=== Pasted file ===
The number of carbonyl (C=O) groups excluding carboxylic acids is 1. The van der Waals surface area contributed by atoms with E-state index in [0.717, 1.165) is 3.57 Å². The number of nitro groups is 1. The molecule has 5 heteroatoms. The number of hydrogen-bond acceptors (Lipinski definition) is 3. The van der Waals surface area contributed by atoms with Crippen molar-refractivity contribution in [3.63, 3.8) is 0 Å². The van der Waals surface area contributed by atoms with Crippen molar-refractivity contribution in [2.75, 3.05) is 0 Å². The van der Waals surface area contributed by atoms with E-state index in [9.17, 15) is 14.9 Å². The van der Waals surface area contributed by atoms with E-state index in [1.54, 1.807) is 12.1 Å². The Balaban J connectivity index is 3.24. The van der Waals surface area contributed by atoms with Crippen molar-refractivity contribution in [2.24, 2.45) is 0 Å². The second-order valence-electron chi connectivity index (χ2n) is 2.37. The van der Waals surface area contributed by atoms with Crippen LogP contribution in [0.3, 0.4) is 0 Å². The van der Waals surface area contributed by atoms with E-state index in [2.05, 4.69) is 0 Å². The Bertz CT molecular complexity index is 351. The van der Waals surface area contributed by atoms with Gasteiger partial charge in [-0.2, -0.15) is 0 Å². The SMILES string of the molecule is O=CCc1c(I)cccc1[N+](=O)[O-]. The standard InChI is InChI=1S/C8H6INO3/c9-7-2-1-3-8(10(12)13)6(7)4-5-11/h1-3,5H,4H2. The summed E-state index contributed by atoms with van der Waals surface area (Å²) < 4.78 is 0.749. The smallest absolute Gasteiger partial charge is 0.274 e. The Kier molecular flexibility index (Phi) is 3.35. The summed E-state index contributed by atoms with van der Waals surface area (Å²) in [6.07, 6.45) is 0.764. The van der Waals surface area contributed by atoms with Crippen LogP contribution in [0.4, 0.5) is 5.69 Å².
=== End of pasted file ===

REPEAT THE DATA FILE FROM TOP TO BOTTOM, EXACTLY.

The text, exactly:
The number of carbonyl (C=O) groups excluding carboxylic acids is 1. The van der Waals surface area contributed by atoms with E-state index in [0.717, 1.165) is 3.57 Å². The number of nitro groups is 1. The molecule has 5 heteroatoms. The number of hydrogen-bond acceptors (Lipinski definition) is 3. The van der Waals surface area contributed by atoms with Crippen molar-refractivity contribution in [3.63, 3.8) is 0 Å². The van der Waals surface area contributed by atoms with Crippen molar-refractivity contribution in [2.75, 3.05) is 0 Å². The van der Waals surface area contributed by atoms with E-state index in [9.17, 15) is 14.9 Å². The van der Waals surface area contributed by atoms with E-state index in [1.54, 1.807) is 12.1 Å². The Balaban J connectivity index is 3.24. The van der Waals surface area contributed by atoms with Crippen molar-refractivity contribution in [2.24, 2.45) is 0 Å². The second-order valence-electron chi connectivity index (χ2n) is 2.37. The van der Waals surface area contributed by atoms with Crippen LogP contribution in [0.3, 0.4) is 0 Å². The van der Waals surface area contributed by atoms with E-state index in [2.05, 4.69) is 0 Å². The Bertz CT molecular complexity index is 351. The van der Waals surface area contributed by atoms with Gasteiger partial charge in [-0.2, -0.15) is 0 Å². The SMILES string of the molecule is O=CCc1c(I)cccc1[N+](=O)[O-]. The standard InChI is InChI=1S/C8H6INO3/c9-7-2-1-3-8(10(12)13)6(7)4-5-11/h1-3,5H,4H2. The summed E-state index contributed by atoms with van der Waals surface area (Å²) < 4.78 is 0.749. The smallest absolute Gasteiger partial charge is 0.274 e. The Kier molecular flexibility index (Phi) is 3.35. The summed E-state index contributed by atoms with van der Waals surface area (Å²) in [6.07, 6.45) is 0.764. The van der Waals surface area contributed by atoms with Crippen LogP contribution in [0.4, 0.5) is 5.69 Å².